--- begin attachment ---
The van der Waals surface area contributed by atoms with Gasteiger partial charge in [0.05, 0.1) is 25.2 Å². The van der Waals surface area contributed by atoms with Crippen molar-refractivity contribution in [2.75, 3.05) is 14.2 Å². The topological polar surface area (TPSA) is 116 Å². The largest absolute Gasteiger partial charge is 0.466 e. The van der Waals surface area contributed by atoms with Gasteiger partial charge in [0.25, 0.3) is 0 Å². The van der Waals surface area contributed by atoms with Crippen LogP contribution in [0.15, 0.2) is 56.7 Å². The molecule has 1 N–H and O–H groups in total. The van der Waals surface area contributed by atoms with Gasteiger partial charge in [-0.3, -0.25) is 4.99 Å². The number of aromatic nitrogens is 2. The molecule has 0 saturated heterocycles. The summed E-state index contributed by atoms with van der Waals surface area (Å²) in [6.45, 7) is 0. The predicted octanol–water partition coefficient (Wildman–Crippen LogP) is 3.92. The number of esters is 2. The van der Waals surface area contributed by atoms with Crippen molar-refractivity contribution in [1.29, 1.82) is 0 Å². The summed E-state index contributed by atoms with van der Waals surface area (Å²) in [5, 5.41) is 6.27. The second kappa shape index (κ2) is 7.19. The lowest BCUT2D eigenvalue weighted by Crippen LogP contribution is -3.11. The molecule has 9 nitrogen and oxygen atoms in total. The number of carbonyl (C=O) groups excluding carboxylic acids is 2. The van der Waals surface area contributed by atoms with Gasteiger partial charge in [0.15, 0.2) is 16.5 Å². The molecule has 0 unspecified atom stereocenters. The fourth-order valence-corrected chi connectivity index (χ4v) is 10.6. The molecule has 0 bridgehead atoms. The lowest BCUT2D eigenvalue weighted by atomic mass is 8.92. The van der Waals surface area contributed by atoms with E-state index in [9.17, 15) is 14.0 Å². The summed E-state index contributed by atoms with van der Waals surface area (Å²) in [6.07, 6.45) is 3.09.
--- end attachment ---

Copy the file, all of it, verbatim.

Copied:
The van der Waals surface area contributed by atoms with Gasteiger partial charge in [0.05, 0.1) is 25.2 Å². The van der Waals surface area contributed by atoms with Crippen molar-refractivity contribution in [2.75, 3.05) is 14.2 Å². The topological polar surface area (TPSA) is 116 Å². The largest absolute Gasteiger partial charge is 0.466 e. The van der Waals surface area contributed by atoms with Gasteiger partial charge in [0.25, 0.3) is 0 Å². The van der Waals surface area contributed by atoms with Crippen LogP contribution in [0.15, 0.2) is 56.7 Å². The molecule has 1 N–H and O–H groups in total. The van der Waals surface area contributed by atoms with Gasteiger partial charge in [-0.3, -0.25) is 4.99 Å². The number of aromatic nitrogens is 2. The molecule has 0 saturated heterocycles. The summed E-state index contributed by atoms with van der Waals surface area (Å²) in [6.45, 7) is 0. The predicted octanol–water partition coefficient (Wildman–Crippen LogP) is 3.92. The number of esters is 2. The van der Waals surface area contributed by atoms with Crippen molar-refractivity contribution in [1.29, 1.82) is 0 Å². The summed E-state index contributed by atoms with van der Waals surface area (Å²) in [5, 5.41) is 6.27. The second kappa shape index (κ2) is 7.19. The lowest BCUT2D eigenvalue weighted by Crippen LogP contribution is -3.11. The molecule has 9 nitrogen and oxygen atoms in total. The number of carbonyl (C=O) groups excluding carboxylic acids is 2. The van der Waals surface area contributed by atoms with Gasteiger partial charge in [0.15, 0.2) is 16.5 Å². The molecule has 0 unspecified atom stereocenters. The fourth-order valence-corrected chi connectivity index (χ4v) is 10.6. The molecule has 0 bridgehead atoms. The lowest BCUT2D eigenvalue weighted by atomic mass is 8.92. The van der Waals surface area contributed by atoms with E-state index in [9.17, 15) is 14.0 Å². The summed E-state index contributed by atoms with van der Waals surface area (Å²) in [6.07, 6.45) is 3.09.